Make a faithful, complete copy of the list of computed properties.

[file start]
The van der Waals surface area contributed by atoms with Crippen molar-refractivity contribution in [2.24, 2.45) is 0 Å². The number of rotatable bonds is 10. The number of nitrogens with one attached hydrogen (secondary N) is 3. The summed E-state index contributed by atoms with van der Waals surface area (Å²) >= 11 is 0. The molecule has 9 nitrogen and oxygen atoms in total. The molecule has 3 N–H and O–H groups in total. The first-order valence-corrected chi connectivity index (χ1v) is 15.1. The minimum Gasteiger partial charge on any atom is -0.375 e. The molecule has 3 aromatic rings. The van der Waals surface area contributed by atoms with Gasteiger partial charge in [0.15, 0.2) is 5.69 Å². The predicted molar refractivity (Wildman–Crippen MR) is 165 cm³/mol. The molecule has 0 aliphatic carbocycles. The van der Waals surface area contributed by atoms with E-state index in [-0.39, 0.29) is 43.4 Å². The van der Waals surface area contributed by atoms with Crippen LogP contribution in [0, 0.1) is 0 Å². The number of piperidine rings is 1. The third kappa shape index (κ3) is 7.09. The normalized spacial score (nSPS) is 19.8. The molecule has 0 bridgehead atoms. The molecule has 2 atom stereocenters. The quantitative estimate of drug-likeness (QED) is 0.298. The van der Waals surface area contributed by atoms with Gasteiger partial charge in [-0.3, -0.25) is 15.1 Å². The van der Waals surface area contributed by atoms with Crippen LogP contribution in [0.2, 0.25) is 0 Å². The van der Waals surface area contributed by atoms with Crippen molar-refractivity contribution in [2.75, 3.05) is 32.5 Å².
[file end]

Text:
The van der Waals surface area contributed by atoms with Crippen molar-refractivity contribution in [2.24, 2.45) is 0 Å². The number of rotatable bonds is 10. The number of nitrogens with one attached hydrogen (secondary N) is 3. The summed E-state index contributed by atoms with van der Waals surface area (Å²) >= 11 is 0. The molecule has 9 nitrogen and oxygen atoms in total. The molecule has 3 N–H and O–H groups in total. The first-order valence-corrected chi connectivity index (χ1v) is 15.1. The minimum Gasteiger partial charge on any atom is -0.375 e. The molecule has 3 aromatic rings. The van der Waals surface area contributed by atoms with Gasteiger partial charge in [0.15, 0.2) is 5.69 Å². The predicted molar refractivity (Wildman–Crippen MR) is 165 cm³/mol. The molecule has 0 aliphatic carbocycles. The van der Waals surface area contributed by atoms with E-state index in [-0.39, 0.29) is 43.4 Å². The van der Waals surface area contributed by atoms with Crippen LogP contribution in [0, 0.1) is 0 Å². The number of piperidine rings is 1. The third kappa shape index (κ3) is 7.09. The normalized spacial score (nSPS) is 19.8. The molecule has 0 bridgehead atoms. The molecule has 2 atom stereocenters. The quantitative estimate of drug-likeness (QED) is 0.298. The van der Waals surface area contributed by atoms with Gasteiger partial charge in [-0.3, -0.25) is 15.1 Å². The van der Waals surface area contributed by atoms with Crippen LogP contribution in [0.2, 0.25) is 0 Å². The van der Waals surface area contributed by atoms with Crippen molar-refractivity contribution in [2.75, 3.05) is 32.5 Å².